High-quality transplants have a significant effect on plant performance regardless of the crop. Purchasing high-quality transplants is expensive; therefore, many growers opt to grow their own.
Transplant production for greenhouse crops is similar to that for field crops, but there are a few differences that set greenhouse transplants apart.
There are several options for which growing media to use, including peat-based blends and cube media.
Peat-Based Potting Blends
There are many bagged and bulk potting media available for commercial producers. Peat-based mixes provide the water-holding capacity of peat moss as well as the pore space created by other amendments such as perlite, vermiculite, and pine bark fines (figure 1). Particle sizes dictate pore space of the potting mix. Small pores are responsible for the media’s water- holding capacity; larger pores create more air space, which is essential for gas exchange as roots respire and take in oxygen.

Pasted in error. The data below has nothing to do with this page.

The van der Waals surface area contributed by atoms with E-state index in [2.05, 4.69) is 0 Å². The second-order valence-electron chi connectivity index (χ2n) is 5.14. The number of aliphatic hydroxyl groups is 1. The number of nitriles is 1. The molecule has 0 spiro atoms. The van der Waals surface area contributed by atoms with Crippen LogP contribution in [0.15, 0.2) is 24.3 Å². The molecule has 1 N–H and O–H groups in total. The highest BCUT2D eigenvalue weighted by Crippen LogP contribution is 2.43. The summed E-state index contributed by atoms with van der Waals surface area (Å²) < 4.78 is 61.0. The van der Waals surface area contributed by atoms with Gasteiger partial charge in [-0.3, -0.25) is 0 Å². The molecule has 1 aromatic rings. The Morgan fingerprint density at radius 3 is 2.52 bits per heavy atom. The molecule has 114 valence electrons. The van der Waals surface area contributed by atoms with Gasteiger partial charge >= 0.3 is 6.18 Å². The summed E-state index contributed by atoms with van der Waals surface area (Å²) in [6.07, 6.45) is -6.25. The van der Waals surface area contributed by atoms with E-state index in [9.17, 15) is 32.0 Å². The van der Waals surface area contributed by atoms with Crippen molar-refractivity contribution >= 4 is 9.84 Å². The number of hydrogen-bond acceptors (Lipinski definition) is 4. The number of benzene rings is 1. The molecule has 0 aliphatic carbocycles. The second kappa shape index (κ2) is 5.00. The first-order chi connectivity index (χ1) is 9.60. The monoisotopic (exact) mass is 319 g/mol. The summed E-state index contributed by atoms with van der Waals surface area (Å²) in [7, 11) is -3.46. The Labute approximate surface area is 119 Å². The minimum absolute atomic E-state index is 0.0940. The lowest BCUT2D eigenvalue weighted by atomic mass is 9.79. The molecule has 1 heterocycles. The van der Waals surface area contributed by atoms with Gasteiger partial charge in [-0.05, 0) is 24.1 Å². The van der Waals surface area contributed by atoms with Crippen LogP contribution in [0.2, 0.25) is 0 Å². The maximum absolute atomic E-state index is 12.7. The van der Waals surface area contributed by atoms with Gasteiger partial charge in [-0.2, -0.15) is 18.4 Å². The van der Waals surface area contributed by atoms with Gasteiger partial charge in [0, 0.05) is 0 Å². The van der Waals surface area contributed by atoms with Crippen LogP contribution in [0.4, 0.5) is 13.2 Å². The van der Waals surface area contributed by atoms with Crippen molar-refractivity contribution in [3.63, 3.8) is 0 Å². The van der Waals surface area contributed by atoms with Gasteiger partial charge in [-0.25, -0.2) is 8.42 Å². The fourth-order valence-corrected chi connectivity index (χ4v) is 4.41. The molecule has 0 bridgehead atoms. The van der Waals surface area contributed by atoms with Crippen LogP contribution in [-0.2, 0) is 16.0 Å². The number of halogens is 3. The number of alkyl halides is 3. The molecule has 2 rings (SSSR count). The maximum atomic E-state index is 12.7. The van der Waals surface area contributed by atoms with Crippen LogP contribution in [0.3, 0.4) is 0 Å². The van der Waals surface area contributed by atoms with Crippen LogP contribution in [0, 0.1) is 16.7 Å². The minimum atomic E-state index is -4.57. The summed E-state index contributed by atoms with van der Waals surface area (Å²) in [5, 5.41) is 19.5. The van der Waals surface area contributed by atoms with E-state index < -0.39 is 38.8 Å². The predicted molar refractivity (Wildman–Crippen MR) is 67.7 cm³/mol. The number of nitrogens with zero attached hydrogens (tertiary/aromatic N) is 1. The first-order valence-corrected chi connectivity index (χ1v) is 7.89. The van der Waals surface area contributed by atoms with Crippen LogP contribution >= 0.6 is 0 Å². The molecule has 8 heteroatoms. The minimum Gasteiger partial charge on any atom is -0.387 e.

The specific physical properties of a mix will also depend on the size of the container to be used. Taller containers allow gravity to pull water to the bottom the container more readily than shallow containers do (figure 2). Packing density can also greatly affect physical properties. The tighter the media is packed when trays are filled, the smaller the pore space and the higher the water-holding capacity. It is essential to understand how these physical properties affect watering as both over- and underwatering can be detrimental to a crop.